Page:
How To Dress Professionally In the Era of the Millennial Side-Hustle
It doesn’t matter how new or expensive the clothing in your closet is. It also doesn’t matter what is trending. You want to ask yourself: how do I want to feel in that room to best express myself?
With more and more actresses becoming writer/director/producers (Issa Rae, Greta Gerwig and Brie Larson are just a few recent examples), female performers are now thinking about style beyond the press junket and red carpet. So how do you dress when you’re meeting with potential financiers or pitching your show to a studio? Writer/performer Liane Balaban (who appears in Mina Shum’s Meditation Park—in theaters across Canada and on Netflix USA now) caught up with celebrity stylist and budding perfumer Natalie Toren to find out.
LB: Natalie, you’ve styled Canadian actors like myself, Dan Levy, Annie Murphy and Kathleen Munroe, who are all performer/writer/creators. How is your process different when you’re styling a client for a red carpet event versus a pitch meeting, or an interview?
NT: While there is a lot more room for individuality and fashion-forwardness on the red carpet now (social media really allows for credit to be given to up-and-coming designers) it is still a venue to showcase glamour, likability and for actors, malleability. This is in stark contrast to dressing for an in-person presentation, where you use clothing as an extension of your voice: to assert a statement of identity and confidence. Ultimately it can be far more personal, you can wear your favourite blazer from 10 years ago—the one that makes you feel like a million bucks. You can wear tried and true pieces that mean something to you, or designers that you truly believe represent your aesthetic and creative values. Certain designers don’t always make the strongest impact on a red carpet but in person have tremendous presence (I’m looking at you, Philo-era Céline, Zero Maria Cornejo, Margiela-era Maison Martin Margiela and Dries Van Noten).
LB: When I was pitching my first project as a writer last year, I felt so confident because you helped me “shop my closet” to put together this very cool, almost 1970s menswear look. How did you do that?
NT: I loved doing that with you, especially since you have been collecting vintage pieces for a long time. It was really a process of experimentation and discovery that led us to this very Annie Hall look, culled from the garments that, when you put them on, you had amazing posture, a fitted silhouette, and yet a feeling of comfort and ease. It was a strong perspective – a play on an iconic film character – and there were unexpected thrifted elements.
LB: I would never have combined those pieces on my own! How can any creative think like a stylist to figure out what to wear for a high-stakes meeting?
NT: First of all, you don’t need to go all out and shop for a big pitch meeting: to wear expensive things, to dress all in black, to have some status handbag. I find the best outfits for these kind of presentations are a mix of comfort, structure (often provided by jackets, blazers, trousers, belts) and beautiful fabrics that tell a story. You can wear a cool vintage T-shirt and a blazer and trousers. You can wear a lovely floral chiffon dress that you would never have thought “meeting appropriate,” paired with tights, a motorcycle jacket and boyish brogues. You are a creative professional and you have stories to tell and every element you are wearing can convey that thoughtfulness and creativity.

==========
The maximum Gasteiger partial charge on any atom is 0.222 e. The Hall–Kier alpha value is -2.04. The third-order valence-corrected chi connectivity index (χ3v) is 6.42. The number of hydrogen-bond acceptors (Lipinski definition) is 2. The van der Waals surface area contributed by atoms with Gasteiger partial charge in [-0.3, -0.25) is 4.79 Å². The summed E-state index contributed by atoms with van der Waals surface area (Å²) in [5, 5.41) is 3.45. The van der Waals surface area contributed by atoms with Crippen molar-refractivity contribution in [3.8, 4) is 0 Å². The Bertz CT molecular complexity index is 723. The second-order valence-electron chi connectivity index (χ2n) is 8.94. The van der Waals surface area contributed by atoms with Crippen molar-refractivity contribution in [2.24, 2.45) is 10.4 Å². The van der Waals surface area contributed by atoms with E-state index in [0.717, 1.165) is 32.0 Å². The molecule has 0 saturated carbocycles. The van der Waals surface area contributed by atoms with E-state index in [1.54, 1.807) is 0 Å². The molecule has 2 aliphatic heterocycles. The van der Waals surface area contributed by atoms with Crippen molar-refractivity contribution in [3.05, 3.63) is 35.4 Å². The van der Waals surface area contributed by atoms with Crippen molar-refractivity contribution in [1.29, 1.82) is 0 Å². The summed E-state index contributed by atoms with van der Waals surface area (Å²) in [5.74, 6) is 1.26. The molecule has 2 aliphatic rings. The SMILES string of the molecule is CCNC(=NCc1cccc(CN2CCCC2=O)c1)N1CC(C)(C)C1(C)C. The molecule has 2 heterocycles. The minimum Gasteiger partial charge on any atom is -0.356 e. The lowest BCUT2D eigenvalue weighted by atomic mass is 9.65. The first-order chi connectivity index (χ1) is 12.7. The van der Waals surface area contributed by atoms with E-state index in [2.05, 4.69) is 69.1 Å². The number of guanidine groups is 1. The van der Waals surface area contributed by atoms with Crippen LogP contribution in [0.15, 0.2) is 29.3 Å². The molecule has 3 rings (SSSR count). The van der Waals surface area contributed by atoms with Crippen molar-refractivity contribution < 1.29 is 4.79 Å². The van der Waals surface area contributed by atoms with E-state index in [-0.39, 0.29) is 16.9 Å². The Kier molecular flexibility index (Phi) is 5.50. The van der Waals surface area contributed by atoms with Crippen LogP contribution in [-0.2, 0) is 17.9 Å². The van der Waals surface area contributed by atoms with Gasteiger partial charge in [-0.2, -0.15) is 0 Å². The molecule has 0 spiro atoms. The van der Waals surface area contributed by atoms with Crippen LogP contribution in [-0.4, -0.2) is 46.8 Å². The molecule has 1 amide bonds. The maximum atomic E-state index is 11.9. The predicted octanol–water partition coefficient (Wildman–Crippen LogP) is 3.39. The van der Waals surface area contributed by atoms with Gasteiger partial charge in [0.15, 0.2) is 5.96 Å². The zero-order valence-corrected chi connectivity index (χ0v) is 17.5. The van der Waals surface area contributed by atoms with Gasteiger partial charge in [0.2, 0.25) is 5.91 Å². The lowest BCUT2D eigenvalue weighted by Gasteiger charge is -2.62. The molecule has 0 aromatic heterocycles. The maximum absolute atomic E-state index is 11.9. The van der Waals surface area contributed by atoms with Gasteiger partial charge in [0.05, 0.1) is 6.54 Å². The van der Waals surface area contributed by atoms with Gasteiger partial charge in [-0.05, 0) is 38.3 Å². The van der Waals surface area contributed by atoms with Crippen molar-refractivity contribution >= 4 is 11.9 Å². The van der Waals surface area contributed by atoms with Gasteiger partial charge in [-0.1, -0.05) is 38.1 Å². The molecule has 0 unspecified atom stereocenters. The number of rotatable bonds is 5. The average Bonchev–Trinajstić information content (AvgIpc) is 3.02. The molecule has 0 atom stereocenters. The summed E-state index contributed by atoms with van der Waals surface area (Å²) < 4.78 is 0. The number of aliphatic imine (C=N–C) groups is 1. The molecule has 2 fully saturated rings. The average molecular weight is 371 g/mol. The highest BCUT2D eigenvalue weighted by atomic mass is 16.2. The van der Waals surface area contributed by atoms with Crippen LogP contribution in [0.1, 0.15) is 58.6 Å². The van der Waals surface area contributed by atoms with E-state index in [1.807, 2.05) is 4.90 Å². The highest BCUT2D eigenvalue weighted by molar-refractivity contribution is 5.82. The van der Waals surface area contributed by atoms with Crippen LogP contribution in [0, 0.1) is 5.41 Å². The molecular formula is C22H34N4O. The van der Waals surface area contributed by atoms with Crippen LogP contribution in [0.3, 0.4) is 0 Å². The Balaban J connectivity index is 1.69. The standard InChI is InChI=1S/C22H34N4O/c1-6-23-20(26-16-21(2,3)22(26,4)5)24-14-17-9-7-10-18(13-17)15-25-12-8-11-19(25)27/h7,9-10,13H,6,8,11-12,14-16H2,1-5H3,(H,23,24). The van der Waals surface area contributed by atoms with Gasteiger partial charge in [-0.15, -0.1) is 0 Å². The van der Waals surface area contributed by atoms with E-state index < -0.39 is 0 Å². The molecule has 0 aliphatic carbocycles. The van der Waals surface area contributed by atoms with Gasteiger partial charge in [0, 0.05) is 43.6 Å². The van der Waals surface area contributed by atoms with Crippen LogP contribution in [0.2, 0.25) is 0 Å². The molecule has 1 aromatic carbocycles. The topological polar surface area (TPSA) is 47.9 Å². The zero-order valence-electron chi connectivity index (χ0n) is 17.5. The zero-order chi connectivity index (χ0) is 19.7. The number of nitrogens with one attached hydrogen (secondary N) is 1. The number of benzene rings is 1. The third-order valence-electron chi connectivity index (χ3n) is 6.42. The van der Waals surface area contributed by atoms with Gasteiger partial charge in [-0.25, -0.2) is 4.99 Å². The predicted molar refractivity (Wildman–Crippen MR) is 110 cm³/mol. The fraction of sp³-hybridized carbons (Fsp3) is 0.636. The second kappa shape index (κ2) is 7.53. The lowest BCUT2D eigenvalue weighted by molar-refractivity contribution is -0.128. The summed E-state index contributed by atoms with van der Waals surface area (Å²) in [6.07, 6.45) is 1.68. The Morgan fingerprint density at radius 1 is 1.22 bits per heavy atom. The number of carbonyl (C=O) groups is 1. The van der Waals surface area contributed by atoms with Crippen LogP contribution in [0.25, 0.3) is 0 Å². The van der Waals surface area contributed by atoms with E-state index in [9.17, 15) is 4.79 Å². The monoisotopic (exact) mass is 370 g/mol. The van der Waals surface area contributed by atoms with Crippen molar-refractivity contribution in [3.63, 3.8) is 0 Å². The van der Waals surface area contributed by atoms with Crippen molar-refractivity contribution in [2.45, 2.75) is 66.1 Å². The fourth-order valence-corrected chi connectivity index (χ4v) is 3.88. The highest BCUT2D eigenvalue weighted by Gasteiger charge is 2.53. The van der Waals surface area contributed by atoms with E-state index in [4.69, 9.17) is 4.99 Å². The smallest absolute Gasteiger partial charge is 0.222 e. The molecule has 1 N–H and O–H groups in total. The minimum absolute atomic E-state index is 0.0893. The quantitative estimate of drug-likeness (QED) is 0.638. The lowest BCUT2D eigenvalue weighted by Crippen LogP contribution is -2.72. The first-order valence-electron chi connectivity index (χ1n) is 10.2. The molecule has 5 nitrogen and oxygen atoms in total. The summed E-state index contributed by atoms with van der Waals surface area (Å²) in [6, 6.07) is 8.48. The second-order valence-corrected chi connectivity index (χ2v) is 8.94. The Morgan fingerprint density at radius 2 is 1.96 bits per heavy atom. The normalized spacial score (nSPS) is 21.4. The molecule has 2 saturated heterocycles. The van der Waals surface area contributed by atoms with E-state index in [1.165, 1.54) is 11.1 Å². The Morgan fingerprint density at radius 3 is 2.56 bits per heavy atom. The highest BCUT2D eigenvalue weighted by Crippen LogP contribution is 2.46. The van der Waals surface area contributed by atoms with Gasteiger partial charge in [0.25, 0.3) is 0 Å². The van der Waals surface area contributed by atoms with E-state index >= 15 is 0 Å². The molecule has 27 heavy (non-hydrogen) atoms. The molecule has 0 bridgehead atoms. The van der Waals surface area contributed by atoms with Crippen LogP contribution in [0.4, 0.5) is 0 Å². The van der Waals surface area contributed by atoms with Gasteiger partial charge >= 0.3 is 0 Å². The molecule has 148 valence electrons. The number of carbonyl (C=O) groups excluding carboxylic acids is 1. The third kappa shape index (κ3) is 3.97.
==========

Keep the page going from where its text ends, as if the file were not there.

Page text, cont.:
And I want to stress that it doesn’t matter how new or expensive the clothing in your closet is. It also doesn’t matter what is trending—big sleeve ruffled blouses might look incredible in a photograph but come across as fussy in a meeting. You want to ask yourself: how do I want to feel in that room to best express myself? Do I want to be strong and imposing? Do I want to be really soft and approachable but then have some hard, edgy or unexpected element by way of surprise? Once you have a sense of the mood you are going for, you can start trying on everything you feel fits you well and is in line with that idea. Even the choice between wearing pants or a skirt can jumpstart your direction. It can be a very psychological exercise.
LB: Speaking of psychology, what are your general rules for feeling good in your clothes?
NT: I love juxtaposition: maybe of soft and strong types of clothing, or proportion (a short dress with a very long blazer, very wide leg pants with a close fitting top), or of textures. Incorporating fine fabrics (silk, tweed, cashmere, poplin) speaks volumes more than logos, and helps communicate your taste level. There are some really exciting blazers, longline dusters, silk jackets and structured cardigans on the market now (take a look at Proenza Schouler, Raey, Gabriela Hearst, Joseph, or Blazé Milano) that lend some gravity and crispness to just about anything beneath.
LB: Tell me about your upcoming perfume project.
NT: My dive into the world of perfume is very similar to my styling work: guiding clients to find personal scents and expand their sensory experiences. I am convinced that I can find anyone a signature scent. I am fascinated by how scent personalizes and customizes to each wearer, but also presents core ideas and stories embedded into its very molecular composition.
LB: Does a perfumer dress differently from a stylist?
NT: Perfumers are inextricably connected to a sense of history, literature and poetry, and of working in deep meditation to observe materials over time. Because of this, I think there’s more elegance and romance to the way a perfumer might present themselves. Stylists, by nature, tend to be enthralled by the new and the now, always with a roving eye for the next.